The Best Wines to Bring to a Barbecue

The Best Wines to Bring to a Barbecue

Choosing which wines to bring to a summer barbecue comes down to more than what’s on the grill. Sure, that is important, and you probably don’t want to pair albariño with brisket, but there’s more to consider. There’s the weather (hot), the setting (casual), and the guests’ taste preferences (all over the place). To help simplify things, we’ve laid out our favorite BBQ wines in this guide.

The Best Wines to Bring to a Barbecue

Chilled Reds

On the one hand, you want to drink red wine with red meat. On the other hand, you’re already considering a stroll through the sprinklers to cool off. The answer? Chilled reds. These bright, tart red wines are refreshing on their own, doubly so when pulled from a cooler on a hot summer day. They’re the perfect ‘burger wines,’ yet they’re light enough to go with grilled fish as well.

Ideal choices:

Cruse Wine, North Coast Red Blend 'Monkey Jacket' 2019 $35

Raj Parr Wines, Tres Chingones 2020 $45

Domaine Andrée, L’Envolée 2018 $55


Syrah, especially from the Northern Rhône, isn’t particularly difficult to identify in a blind tasting. The wines possess certain aromas and flavors that you just can’t find anywhere else. Those flavors - like bacon fat, grilled meat, peppercorns, and curing spices - immediately transport you to the grill at a summer cookout. Unsurprisingly, syrah pairs perfectly with everything on the grill at a summer cookout.

Ideal choices:

Domaine de l'Iserand, 'Lou Taïssou' Saint-Joseph 2019 $49

Aurélien Chatagnier, Cornas 2018 $100

Jean-Michel Stephan, Côte-Rôtie 'Les Binards' 2019 $110


If you take a Ron Swanson approach to BBQs – filling your plate with bacon-covered steak and steak-covered bacon – then your wine choices are simple. Most of us, however, opt for a bit of balance in the form of sides like corn on the cob, watermelon, and potato salad. For something that goes with it all, look no further than Champagne.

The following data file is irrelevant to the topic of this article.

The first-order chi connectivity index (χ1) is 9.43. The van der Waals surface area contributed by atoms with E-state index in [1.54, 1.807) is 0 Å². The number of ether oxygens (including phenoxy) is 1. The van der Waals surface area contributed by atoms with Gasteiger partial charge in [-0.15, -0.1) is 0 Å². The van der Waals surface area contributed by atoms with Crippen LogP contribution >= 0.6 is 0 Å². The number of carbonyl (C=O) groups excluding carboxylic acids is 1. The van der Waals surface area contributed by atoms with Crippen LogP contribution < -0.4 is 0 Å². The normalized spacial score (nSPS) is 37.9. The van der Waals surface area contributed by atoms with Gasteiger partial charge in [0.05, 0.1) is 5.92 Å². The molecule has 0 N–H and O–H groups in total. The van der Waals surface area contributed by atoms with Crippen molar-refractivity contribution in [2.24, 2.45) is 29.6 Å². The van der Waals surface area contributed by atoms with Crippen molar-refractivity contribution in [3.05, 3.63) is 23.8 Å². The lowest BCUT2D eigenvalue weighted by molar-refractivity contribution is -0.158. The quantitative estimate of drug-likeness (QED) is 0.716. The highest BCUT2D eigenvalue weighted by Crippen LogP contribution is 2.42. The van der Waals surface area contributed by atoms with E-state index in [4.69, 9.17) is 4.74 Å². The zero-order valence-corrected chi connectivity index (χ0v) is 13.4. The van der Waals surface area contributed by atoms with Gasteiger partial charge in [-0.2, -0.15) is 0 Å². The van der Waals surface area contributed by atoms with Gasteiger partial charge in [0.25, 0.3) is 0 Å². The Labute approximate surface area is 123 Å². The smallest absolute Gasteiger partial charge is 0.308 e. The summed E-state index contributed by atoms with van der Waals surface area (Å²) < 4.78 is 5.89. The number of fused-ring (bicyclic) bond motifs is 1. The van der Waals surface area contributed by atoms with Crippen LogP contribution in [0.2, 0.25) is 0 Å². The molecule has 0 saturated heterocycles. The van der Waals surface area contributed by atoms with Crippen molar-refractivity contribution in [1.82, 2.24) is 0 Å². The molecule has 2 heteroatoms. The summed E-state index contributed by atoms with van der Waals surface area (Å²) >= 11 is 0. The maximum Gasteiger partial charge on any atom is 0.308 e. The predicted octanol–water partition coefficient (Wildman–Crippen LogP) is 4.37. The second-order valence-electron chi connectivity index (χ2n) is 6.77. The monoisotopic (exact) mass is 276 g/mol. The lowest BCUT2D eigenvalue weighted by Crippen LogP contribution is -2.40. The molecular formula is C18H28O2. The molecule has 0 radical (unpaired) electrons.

Ideal choices:

Laherte Frères, ‘Rosé de Meunier’ Champagne NV $65

Chartogne-Taillet, 'Les Couarres' Extra Brut 2016 $125


If there are steaks on the grill, then your options don’t get much better than Barolo. And unlike some other great ‘steak wines’, Barolo doesn’t weigh you down. It packs high acidity and massive tannins in a relatively lean frame, meaning it’ll be the giant ribeye, and not the wine, that has you looking for a hammock to nap on at 6pm.

Ideal choices:

Trediberri, Barolo 2017 $55

Barolo & Barbaresco 2-Pack $100

Margherita Otto, Barolo 2016 Magnum $300


Most rosé is little more than something to hold you over during that awkward time before the host fires up the grill. But the right rosés are capable of a whole lot more. The ones we bring to BBQs are easy-drinking enough to pair with salads or sides, but they also have enough body and structure to stand up to burgers and ribs.

Ideal choices:

Buona Notte, Rosé 'Rosa' 2020 $30

Château Pradeaux, Bandol Rosé 2021 $39

Clos Cibonne Tibouren, Rosé Provence 2020 $45

Versatile White Wines

Look, white wines don’t really go with fatty meat or BBQ sauce. With that said, you might not eat meat, or you might just want something bright and refreshing on an August afternoon. Seems reasonable to us. Our go-tos are high-acid, textured whites with enough versatility to pair with anything from chicken and seafood to nothing at all.

Ideal choices:

Luis Rodríguez, 'Os Pasás' Ribeiro 2018 $40

Domaine du Pélican, Arbois Savagnin Ouillé 2020 $55

Benanti, 'Pietra Marina' Etna Bianco 2016 $95

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